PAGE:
Trucks : Trucks are used for carrying cargo along roads. Their journeys can range from a few kilometres on local deliveries to thousands of kilometres across continents. The first trucks were built in the 1890s, and were driven by steam engines. Since then, trucks have grown ever larger. In Australia, trucks called road trains tow hundreds of tonnes of cargo across long distances in several full sized trailers. Some trucks are “rigid”, that is, built in one piece. Articulated lorries are built in two sections: a tractor unit and a semi-trailer, which is designed to carry specialized loads. Great skill is required to drive an articulated lorry.
Inside a truck cab : Long-distance truck drivers spend many hours in the cab of their trucks. Cabs are designed for comfort, and some of the controls, such as the steering and brakes, are power-assisted to make them easy to use. Many cabs have a small rear room, with a bunk, washing facilities, and television. To help prevent accidents, some countries have introduced tachometers to record how many hours the truck is on the road. It is illegal for the driver to go beyond a certain number of hours. Heating controls : (temperature selector and fan speed selector) keep cab at a comfortable temperature in hot or cold weather. Cassette, radio, and CB (citizens’ band) / radio provide entertainment on the road. Drivers may use CB to warn each other of traffic jams.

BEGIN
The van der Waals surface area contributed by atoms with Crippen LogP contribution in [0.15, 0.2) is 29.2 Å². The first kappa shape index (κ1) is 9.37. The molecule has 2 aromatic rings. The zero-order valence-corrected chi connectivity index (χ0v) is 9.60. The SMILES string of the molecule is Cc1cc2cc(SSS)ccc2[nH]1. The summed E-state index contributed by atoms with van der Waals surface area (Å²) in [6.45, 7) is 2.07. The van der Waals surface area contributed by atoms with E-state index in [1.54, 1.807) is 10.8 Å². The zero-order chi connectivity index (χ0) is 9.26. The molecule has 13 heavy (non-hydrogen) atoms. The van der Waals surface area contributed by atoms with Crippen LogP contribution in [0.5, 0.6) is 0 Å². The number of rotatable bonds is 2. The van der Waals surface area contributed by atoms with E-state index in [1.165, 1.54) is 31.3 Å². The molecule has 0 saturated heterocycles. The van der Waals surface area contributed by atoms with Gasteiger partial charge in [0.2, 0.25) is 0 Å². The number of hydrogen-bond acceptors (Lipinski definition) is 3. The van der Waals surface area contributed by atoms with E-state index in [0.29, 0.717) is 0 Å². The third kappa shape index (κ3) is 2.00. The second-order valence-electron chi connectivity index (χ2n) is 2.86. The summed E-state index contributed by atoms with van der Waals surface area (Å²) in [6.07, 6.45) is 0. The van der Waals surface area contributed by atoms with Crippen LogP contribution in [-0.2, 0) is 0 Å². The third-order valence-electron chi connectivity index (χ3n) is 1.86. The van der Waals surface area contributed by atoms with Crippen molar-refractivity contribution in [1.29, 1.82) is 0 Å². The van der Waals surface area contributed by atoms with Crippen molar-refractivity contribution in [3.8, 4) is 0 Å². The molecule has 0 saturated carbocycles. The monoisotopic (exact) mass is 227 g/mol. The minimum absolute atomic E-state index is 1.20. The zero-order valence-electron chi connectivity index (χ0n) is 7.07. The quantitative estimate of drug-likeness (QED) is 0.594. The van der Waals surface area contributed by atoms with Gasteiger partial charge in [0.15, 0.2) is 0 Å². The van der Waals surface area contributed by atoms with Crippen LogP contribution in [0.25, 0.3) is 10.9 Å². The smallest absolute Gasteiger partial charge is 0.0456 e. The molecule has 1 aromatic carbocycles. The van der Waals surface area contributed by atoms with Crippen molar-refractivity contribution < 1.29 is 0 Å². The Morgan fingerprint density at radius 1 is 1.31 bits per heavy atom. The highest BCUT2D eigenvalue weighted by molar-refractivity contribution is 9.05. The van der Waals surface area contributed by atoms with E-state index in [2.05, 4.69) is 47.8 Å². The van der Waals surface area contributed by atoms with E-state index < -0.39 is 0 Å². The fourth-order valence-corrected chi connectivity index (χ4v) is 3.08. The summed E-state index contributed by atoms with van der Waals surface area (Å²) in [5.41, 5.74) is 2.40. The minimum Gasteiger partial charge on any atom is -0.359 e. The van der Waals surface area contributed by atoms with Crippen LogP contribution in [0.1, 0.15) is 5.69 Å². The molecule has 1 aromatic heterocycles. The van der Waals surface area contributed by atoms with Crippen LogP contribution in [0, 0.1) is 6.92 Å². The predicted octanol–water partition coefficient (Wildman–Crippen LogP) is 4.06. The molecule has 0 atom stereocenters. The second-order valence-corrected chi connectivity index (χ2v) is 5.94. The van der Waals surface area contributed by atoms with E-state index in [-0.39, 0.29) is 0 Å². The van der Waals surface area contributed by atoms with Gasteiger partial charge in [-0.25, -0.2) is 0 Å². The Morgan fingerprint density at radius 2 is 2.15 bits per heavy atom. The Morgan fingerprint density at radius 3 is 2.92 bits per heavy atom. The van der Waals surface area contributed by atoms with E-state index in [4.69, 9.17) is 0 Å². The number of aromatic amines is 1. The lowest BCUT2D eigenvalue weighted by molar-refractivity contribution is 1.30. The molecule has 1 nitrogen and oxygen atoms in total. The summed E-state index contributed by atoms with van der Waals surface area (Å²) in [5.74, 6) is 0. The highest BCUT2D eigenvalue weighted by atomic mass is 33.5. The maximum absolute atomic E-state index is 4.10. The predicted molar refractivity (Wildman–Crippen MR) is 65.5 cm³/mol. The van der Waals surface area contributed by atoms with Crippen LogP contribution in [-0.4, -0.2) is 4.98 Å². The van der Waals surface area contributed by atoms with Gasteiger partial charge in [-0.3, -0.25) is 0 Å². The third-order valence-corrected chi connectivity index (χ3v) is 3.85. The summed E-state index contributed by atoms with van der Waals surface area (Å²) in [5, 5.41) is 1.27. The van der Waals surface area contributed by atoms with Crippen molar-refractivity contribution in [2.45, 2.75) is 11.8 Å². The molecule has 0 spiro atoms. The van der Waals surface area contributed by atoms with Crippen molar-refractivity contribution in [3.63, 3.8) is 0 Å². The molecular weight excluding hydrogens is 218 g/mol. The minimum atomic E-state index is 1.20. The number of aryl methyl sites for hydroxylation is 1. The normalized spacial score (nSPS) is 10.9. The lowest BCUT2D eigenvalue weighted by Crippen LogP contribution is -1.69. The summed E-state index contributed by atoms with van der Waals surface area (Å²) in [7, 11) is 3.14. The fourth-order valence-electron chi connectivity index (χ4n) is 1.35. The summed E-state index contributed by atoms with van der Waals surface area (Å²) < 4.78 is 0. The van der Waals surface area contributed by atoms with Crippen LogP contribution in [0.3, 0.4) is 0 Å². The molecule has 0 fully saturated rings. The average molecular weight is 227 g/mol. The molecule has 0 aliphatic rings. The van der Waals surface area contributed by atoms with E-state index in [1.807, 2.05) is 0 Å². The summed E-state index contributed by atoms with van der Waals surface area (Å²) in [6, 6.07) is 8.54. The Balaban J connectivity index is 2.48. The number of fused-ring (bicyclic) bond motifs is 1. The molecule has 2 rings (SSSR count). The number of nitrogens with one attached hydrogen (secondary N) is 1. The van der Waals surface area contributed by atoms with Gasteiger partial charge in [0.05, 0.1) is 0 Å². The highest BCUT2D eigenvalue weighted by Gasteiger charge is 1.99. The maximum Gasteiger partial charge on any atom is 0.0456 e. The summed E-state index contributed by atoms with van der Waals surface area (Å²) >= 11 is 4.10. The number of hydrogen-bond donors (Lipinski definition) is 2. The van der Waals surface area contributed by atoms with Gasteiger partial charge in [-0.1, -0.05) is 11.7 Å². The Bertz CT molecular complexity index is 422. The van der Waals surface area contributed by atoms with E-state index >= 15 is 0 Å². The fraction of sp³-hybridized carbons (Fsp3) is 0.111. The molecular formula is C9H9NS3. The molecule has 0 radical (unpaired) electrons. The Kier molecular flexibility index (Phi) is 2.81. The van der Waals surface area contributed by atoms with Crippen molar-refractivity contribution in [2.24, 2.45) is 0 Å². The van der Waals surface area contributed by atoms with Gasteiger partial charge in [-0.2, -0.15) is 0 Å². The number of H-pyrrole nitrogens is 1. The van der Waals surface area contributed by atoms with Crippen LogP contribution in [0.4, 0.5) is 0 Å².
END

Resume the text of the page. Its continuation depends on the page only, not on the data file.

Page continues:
Types of truck : Most trucks start life as a standard chassis and cab. Car manufacturers can then add the body, which determines the function of the truck. Common specialized trucks include rubbish trucks, flat trailers to transport large items, such as cars, tankers, fire engines, and vehicles modified to carry animals, such as horse boxes.